In short, he doesn't seem like the kind of guy I'd trust to sit in my kitchen and tell me how America should "promote the clean, creative, and thoughtful utilization of American energy." But here's his pitch, complete with a nifty lapel pin:

 

Despite Economic Crisis, Clean Energy Emerging, Developing Countries Take the Lead

| Wed Jun. 3, 2009 8:39 AM EDT

Investments in clean energy companies and projects worldwide reached $155 billion in 2008. Not including large hydro (which may be clean but is hardly green). However, investment in the second half of 2008 was down 17% on the first half and down 23% on the final six months of 2007, a trend continuing in 2009.

Nevertheless, UNEP reports $13.5 billion of new private investment in companies developing and scaling-up new technologies. Plus $117 billion of investment in renewable energy projects from geothermal, wind, solar and biofuels.

Altogether, 2008 saw more than four times the investment of 2004. The breakdown, according to Global Trends in Sustainable Energy Investment 2009:

  • $105 billion to developing 40 GW of power-generating capacity from wind, solar, small-hydro, biomass and geothermal sources
  • $35 billion to developing 25 GW of large hydropower
  • Renewables currently account for the majority of investment and over 40% of actual power generation capacity additions last year
  • China became the 2nd second largest wind market in terms of new capacity
  • China became the  biggest photovoltaic manufacturer
  • Rises in geothermal energy getting underway in Australia, Japan and Kenya
  • Wind attracted the most new investment: 51.8 billion, 1% growth on 2007
  • Solar made largest gains: $33.5 billion, 49% growth
  • Biofuels dropped: $16.9 billion, 9% decrease
  • The price of solar photovoltaic modules is predicted to fall by more than 43% in 2009
  • Carbon markets grew 87% during 2008, reaching a total of $120 billion


Regionally, investment in Europe rose 2% in 2008 to $49.7 billion. Investment in North America fell 8% to $30.1 billion, due to financing shutdowns—thanks, Wall Street—and the fact that tax-credit driven markets are ineffective in a downturn. Yet developing countries surged forward 27% over 2007 to $36.6 billion, accounting for nearly one third of global investments:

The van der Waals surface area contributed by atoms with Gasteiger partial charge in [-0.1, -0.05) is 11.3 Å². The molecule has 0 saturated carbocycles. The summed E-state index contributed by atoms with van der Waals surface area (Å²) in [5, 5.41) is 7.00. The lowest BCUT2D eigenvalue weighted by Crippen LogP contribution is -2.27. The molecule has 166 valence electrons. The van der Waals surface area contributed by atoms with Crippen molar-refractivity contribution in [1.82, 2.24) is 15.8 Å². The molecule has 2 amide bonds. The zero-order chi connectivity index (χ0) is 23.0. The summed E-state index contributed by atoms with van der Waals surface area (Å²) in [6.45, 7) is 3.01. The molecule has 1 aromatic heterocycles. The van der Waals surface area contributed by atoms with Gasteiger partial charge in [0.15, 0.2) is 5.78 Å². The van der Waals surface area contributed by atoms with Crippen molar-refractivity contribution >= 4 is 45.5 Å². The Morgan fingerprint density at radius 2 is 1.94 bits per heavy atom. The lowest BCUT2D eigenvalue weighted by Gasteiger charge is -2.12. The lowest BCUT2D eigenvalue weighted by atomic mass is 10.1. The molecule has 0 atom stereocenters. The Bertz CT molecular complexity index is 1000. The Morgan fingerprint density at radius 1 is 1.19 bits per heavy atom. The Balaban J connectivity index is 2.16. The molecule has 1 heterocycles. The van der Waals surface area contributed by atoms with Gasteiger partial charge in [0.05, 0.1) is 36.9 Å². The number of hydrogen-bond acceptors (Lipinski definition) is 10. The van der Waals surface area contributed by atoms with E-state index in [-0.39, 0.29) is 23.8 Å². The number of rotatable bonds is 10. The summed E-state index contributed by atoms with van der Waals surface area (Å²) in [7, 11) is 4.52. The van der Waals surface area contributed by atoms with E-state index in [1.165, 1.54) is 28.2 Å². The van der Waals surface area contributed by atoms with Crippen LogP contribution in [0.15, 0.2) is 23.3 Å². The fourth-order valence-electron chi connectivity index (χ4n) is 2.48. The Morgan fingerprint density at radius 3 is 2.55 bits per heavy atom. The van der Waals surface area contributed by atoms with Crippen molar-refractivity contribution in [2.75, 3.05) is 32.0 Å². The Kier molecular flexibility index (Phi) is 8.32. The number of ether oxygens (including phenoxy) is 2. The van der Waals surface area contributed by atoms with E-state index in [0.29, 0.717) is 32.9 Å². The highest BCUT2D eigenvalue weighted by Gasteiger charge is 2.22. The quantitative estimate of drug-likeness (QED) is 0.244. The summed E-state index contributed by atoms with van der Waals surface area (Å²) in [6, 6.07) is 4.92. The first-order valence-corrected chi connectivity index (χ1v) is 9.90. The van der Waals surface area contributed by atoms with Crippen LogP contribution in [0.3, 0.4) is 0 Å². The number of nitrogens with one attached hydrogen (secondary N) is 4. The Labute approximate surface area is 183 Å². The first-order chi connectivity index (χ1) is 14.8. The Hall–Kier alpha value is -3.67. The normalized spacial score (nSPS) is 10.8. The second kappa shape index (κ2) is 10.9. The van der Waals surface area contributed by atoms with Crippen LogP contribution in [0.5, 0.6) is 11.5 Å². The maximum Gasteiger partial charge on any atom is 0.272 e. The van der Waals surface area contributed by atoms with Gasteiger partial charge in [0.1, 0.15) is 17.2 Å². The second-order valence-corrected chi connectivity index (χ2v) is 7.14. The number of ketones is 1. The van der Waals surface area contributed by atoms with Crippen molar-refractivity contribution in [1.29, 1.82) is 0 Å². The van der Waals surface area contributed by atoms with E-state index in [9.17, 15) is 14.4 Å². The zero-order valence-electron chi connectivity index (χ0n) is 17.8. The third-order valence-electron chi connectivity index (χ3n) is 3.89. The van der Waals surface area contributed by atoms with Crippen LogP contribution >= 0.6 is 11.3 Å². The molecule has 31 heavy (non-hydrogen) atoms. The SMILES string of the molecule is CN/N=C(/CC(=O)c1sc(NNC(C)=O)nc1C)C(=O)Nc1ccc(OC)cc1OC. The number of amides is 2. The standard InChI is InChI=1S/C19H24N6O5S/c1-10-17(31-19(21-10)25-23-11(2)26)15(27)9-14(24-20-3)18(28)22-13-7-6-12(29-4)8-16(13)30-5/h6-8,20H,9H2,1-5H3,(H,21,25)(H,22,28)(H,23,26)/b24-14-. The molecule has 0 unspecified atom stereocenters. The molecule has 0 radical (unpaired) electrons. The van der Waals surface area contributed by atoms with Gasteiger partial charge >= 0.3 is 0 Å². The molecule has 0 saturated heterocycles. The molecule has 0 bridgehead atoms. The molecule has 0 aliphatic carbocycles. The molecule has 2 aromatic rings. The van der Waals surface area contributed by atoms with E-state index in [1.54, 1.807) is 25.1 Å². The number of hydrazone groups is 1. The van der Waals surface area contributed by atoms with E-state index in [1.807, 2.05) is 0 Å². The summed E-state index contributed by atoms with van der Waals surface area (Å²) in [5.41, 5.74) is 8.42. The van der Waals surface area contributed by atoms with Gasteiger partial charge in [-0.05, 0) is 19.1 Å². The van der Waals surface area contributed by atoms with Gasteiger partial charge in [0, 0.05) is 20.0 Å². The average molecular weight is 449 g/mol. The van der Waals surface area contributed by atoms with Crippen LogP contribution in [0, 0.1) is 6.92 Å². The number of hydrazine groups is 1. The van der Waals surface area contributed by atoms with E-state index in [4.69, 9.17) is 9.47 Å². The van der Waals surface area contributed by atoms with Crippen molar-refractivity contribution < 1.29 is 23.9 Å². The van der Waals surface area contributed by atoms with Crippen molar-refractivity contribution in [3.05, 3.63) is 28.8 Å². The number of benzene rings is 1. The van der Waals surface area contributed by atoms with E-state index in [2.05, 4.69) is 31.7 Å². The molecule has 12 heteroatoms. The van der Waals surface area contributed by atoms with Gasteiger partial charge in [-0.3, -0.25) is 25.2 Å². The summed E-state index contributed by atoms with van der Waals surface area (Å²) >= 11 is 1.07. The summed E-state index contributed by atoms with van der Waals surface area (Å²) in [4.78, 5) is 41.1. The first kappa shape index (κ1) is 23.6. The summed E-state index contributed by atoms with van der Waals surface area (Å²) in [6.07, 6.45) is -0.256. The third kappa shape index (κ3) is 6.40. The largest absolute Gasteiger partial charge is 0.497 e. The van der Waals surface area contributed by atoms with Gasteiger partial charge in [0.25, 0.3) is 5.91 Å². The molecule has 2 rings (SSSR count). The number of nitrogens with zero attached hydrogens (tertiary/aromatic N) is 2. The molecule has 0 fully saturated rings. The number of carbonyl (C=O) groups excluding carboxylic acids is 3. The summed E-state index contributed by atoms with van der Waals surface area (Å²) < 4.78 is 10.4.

• China led new investment in Asia with an 18% increase over 2007 to $15.6 billion, mostly in new wind and some biomass plants
  • Investment in India grew 12% to $4.1 billion in 2008
  • Brazil accounted for almost all renewable energy investment in Latin America in 2008, with ethanol receiving $10.8 billion, up 76% from 2007
  • Africa achieved a modest increase, with investments up 10% to approximately $1.1 billion


Although private sector investment stalled in late 2008, governments appear ready to take up some slack in 2009. Sustainable energy investments are a core part of key government fiscal stimulus packages announced in recent months, accounting for an estimated $183 billion of commitments to date.

  • The US and China remain the leaders, each devoting roughly $67 billion
  • Yet South Korea's package is the greenest with 20% devoted to clean energy—illustrating the political will of an increasing number of governments to secure future growth through greener economic development, according to the report

Religious Teens Have More Abortions

| Mon Jun. 1, 2009 8:53 PM EDT

Unwed teens and 20s who attend or have graduated from private religious schools are more likely to obtain abortions than their peers from public schools.

New research suggests that while religiosity (defined as religious involvement, frequency of prayer, and perception of the importance of religion) influences the attitudes of young women towards abortion, it does not affect their actual behavior.

In other words, even religious women, if unmarried and pregnant, resort to abortion—particularly women in their teens. This according to new research published in the Journal of Health and Social Behavior.

Hypocrisy sucks.
 

Kansas Abortion Stories and George Tiller Video

| Mon Jun. 1, 2009 12:46 PM EDT

If you've never known a family who made the gutwrenching decision to abort or bring to term a fetus with physical anomalies "incompatible with life," you need to read the first person accounts on the website A Heartbreaking Choice. These are the kinds of pregnancies Kansas doctor George Tiller ended before he was murdered at church on Sunday.

I in no way mean to denigrate women who choose to carry to term babies who won't live long outside the womb. But I have to wonder, can Bill O'Reilly and his fellow anti-abortion hate mongers seriously read the passage below by an Andrew Sullivan reader and tell me this is the only option women should have?